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Sunday, February 9, 2014

The Music Plays On...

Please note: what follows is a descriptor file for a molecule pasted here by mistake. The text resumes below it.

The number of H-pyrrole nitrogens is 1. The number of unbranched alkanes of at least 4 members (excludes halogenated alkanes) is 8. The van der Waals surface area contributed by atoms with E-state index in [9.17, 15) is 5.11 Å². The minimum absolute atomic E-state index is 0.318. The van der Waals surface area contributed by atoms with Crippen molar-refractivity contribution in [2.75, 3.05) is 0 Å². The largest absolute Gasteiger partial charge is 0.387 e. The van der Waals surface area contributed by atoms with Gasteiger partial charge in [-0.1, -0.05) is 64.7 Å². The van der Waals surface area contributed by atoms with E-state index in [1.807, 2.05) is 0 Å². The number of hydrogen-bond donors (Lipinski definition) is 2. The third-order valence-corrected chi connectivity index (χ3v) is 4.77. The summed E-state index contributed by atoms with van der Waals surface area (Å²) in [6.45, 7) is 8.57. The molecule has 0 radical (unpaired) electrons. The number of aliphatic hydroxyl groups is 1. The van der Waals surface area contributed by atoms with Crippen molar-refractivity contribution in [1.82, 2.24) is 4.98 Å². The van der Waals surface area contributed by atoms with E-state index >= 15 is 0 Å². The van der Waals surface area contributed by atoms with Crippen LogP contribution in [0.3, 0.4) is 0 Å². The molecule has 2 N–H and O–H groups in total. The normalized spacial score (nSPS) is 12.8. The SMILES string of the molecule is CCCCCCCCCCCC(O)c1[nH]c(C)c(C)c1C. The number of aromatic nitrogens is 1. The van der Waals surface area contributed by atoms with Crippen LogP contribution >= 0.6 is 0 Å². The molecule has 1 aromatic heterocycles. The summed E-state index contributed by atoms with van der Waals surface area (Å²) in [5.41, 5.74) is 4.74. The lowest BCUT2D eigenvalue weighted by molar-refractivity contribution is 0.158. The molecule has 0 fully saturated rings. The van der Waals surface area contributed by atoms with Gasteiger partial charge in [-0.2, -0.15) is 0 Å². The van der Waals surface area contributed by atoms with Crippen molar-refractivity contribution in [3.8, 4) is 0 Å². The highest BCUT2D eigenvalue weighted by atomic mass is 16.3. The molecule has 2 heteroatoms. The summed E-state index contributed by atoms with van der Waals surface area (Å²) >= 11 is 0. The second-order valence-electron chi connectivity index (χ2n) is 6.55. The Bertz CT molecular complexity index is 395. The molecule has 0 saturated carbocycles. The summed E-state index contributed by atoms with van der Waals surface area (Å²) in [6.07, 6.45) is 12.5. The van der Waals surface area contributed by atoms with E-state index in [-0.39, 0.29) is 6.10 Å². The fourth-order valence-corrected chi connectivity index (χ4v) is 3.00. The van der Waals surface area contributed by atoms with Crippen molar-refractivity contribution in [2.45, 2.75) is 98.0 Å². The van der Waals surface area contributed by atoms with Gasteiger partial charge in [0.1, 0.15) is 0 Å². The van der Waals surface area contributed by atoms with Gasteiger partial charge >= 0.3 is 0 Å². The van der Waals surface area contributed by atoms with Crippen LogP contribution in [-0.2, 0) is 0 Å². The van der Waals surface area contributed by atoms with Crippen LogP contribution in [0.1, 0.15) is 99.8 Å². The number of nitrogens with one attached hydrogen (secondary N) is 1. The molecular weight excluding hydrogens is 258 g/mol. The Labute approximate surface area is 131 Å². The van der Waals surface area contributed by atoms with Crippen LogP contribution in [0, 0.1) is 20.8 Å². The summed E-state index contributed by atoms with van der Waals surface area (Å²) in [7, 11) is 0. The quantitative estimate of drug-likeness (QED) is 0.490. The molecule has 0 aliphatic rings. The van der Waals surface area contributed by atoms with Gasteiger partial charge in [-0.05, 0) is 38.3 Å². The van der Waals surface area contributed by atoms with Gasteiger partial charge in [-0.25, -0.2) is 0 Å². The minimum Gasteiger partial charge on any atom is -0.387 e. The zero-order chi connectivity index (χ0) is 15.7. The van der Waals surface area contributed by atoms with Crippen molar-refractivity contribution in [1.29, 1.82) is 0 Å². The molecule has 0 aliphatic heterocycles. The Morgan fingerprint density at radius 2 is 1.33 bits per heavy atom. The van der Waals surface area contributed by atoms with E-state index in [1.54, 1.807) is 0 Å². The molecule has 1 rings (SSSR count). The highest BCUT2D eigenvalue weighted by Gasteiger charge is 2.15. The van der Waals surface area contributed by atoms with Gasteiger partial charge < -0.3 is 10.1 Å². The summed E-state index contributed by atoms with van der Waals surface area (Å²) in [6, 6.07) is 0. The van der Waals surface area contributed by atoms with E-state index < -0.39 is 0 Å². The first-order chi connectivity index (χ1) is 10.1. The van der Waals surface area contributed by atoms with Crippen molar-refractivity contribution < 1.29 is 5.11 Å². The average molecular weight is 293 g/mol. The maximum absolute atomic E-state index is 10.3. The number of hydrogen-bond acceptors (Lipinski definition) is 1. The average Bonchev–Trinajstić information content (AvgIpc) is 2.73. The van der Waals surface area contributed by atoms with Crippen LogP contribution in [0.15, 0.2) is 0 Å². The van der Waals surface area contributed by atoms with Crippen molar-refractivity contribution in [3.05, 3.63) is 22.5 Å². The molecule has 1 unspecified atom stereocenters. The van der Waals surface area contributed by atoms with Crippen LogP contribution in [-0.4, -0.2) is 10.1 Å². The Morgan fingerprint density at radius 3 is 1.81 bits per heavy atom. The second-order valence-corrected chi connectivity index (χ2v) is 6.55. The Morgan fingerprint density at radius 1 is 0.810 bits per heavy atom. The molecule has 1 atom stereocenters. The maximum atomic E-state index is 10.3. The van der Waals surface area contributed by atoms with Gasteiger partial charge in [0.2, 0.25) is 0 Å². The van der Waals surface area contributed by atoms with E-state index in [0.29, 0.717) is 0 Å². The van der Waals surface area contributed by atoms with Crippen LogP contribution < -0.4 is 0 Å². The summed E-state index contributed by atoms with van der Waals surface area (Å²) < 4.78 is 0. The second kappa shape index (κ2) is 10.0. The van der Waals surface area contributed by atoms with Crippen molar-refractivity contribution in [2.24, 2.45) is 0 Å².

He's been in bands since the beginning of our relationship. At first just a rock band, that played in bars around our area and branching out to some other cities too. Once in a while they would even travel together to places far away and spend a couple nights. They made a record, yes a record for all of you who think that was a typo. The thought was that records were fading out and it would be fun to be part of the era of records. It got some great attention, reviewed in Rolling Stones magazine, the words so favorable, one may have thought the road to stardom was opening up. Many local reviews encouraged this way of thinking and I sometimes wondered if our simple life would change. I knew his dream was to play music full time, Mark would love to make his passion his job. I've always encouraged it, after all a happy husband makes a marriage easier. He's better when he's playing, his spirits are higher, his self esteem boosted. When we've gone through dark times where life was all consuming, he has all but quit music. Probably those were the times I should have encouraged him more. When you are just trying to survive the day to day challenges of a daughter with severe disabilities and mental illness, often you can not see beyond the day to day issues. As life  and family took over our time, I may have lost track of his joy when he was making music. Music was not a big part of me until Mark, I enjoyed it and was open minded, so I was usually influenced by whatever my friends enjoyed. Mark introduced me to much more and I enjoyed his enthusiasm when we attended concerts of his favorite artists. The rock band faded as a few of us started to expand our families. The hours were tough to manage with our first baby, Beau being born and he walked away seemingly easily from the dream. I remember questioning it, my fears of him someday regretting that move. I was scared he would resent me and our family for losing his dream. Mark was content though and reassured me much that the hours of a rock band and closing the bars were just not fun anymore. He wanted to move on. So the original band split, it was mutual as I remember, a lot of years together and it felt like the group had run it's course. Some of the guys would form other venues and keep playing together, but as for Mark, he wanted to be a family guy. We had at least a few years without him being heavily involved in music. He still played here and there, occasionally he would sit in with friend's bands when we went out. He practiced sax, but maybe not everyday like I had grown accustom to, just pulling it out and playing for our daycare kids or our son. I remember teasing him if it had been a while ~ "What is that? Wait, I think I remember that sound." Mark always giving the same response ~ "Hahaha, funny dear." I would enjoy the sound of the sax once again and hope he was getting back on a roll of practicing, because I saw the difference in how he felt when he played. But often he just practiced for something coming up, a family occasion where he would be expected to jam with his brothers, who both had been part of the original rock band or when he made a special appearance in our church or with a friend's band. The hiatus ended when his brother asked him about joining a wedding band he had been part of. Wedding bands make decent money and they work better hours than the club/bar scene. He would generally be home no later than 12:30AM as opposed to the days of 3AM or even 5:30AM when we traveled to a city nearby where the bars stayed open until 4AM. It was a nice way for Mark to get back into playing and soon he was the frontman when they discovered his amazing voice. The challenges of being a frontman were many though, he rarely could get out of a gig, because there were no voice replacements. Sax is a little easier to find a sub for, there are plenty of talented sax players in town who could sit in and read parts. The wedding band thrived in those days, playing every weekend, sometimes even twice in a weekend. Mark enjoyed singing and he's a good showman, he can pull in a crowd and make it fun. Word of mouth got them many gigs and the band stayed very busy, but sometimes it got in the way of our life as a family. We missed many occasions together, I was often stag at friend's parties and events or just not go and we no longer could get away much as a family. When Teale came along, Mark was still heavily involved. As a matter of fact he played a gig on the Saturday I was still in the hospital after having Teale. He would almost miss my first time holding our daughter. I had wandered down to the NICU late that night, unable to sleep, probably worried about Teale. The nurse was about to change her bedding and offered me to hold Teale while she did. I stood there frozen in my pink nightgown and robe, sad that Mark was not there to share this moment. But Mark has always been a sweet father and husband, his children and I being a priority. He had finished his gig and instead of going home, he stopped to check on Teale and I at the hospital. As he walked toward me in his tux, the tears fell down my checks. It was probably 12:30AM and I'm sure he was exhausted, but he couldn't resist stopping to check on his girls. Our very first picture together with our daughter would be of him in a tux and me in a pink nightgown and robe. I can remember trying to force myself to hand Teale to him. When I was able to finally talk through the tears ~ "I want to hand her to you, but I just can't." Mark understood and told me it was ok. The months and years would go by and Mark would continue to play in the Wedding band, the money helped greatly as insurance didn't cover the many expenses of Teale's medical needs. But the challenging life of raising Teale would soon stress us and once again Mark would step away from the making of music that he loved so much....Fast forward to today and the stability of life with Teale has improved immensely. Over the last year or so Mark has gotten involved in many bands. Our dreams of him making it big are few and far between now, but his love of music still makes me wish he could do it as his full time employment. Presently he is part of several bands and or sits in with friends pretty regularly. I can't help but hope that someone will appreciate Mark's talents enough to hire him to do what he loves so he can quit his day job. I have always felt music helped Teale more than any of us could ever realize. We surrounded her with music from the very beginning and we both believed in the power of it's healing. Every night we left the NICU we would leave music playing quietly near Teale. Teale's NICU nurses understood our strong feelings around music and respected them, playing the tapes we left for our daughter in our absence. I've often wondered if Teale would have done as well in a family who didn't appreciate music as much as we do. I've given much credit to Mark for having the foresight to see music as an important aspect of our children's lives. As his parents had the same beliefs for him and his siblings, it was a natural progression to pass on the gifts and all three of our children are naturally talented also. Music surrounds our family and always will. I still often find myself hoping Mark is able to realize his dream of full time employment in music but even if that never happens, I know music was and will continue to be responsible for much good in our life together.